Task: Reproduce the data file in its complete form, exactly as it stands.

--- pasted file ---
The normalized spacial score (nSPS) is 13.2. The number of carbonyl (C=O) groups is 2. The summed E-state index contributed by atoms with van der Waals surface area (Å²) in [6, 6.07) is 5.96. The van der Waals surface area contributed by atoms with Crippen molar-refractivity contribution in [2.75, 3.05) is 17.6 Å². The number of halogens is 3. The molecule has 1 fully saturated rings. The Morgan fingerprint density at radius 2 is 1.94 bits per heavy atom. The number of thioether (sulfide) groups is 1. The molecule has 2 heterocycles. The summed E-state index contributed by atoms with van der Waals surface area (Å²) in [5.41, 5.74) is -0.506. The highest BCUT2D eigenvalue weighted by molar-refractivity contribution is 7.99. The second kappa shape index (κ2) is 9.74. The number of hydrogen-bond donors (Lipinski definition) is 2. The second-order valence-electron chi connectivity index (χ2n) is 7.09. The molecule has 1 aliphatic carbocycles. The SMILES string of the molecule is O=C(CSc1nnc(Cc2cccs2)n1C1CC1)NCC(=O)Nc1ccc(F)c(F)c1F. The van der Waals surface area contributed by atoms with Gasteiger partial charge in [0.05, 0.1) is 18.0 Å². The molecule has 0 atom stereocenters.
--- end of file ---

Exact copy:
The normalized spacial score (nSPS) is 13.2. The number of carbonyl (C=O) groups is 2. The summed E-state index contributed by atoms with van der Waals surface area (Å²) in [6, 6.07) is 5.96. The van der Waals surface area contributed by atoms with Crippen molar-refractivity contribution in [2.75, 3.05) is 17.6 Å². The number of halogens is 3. The molecule has 1 fully saturated rings. The Morgan fingerprint density at radius 2 is 1.94 bits per heavy atom. The number of thioether (sulfide) groups is 1. The molecule has 2 heterocycles. The summed E-state index contributed by atoms with van der Waals surface area (Å²) in [5.41, 5.74) is -0.506. The highest BCUT2D eigenvalue weighted by molar-refractivity contribution is 7.99. The second kappa shape index (κ2) is 9.74. The number of hydrogen-bond donors (Lipinski definition) is 2. The second-order valence-electron chi connectivity index (χ2n) is 7.09. The molecule has 1 aliphatic carbocycles. The SMILES string of the molecule is O=C(CSc1nnc(Cc2cccs2)n1C1CC1)NCC(=O)Nc1ccc(F)c(F)c1F. The van der Waals surface area contributed by atoms with Gasteiger partial charge in [0.05, 0.1) is 18.0 Å². The molecule has 0 atom stereocenters.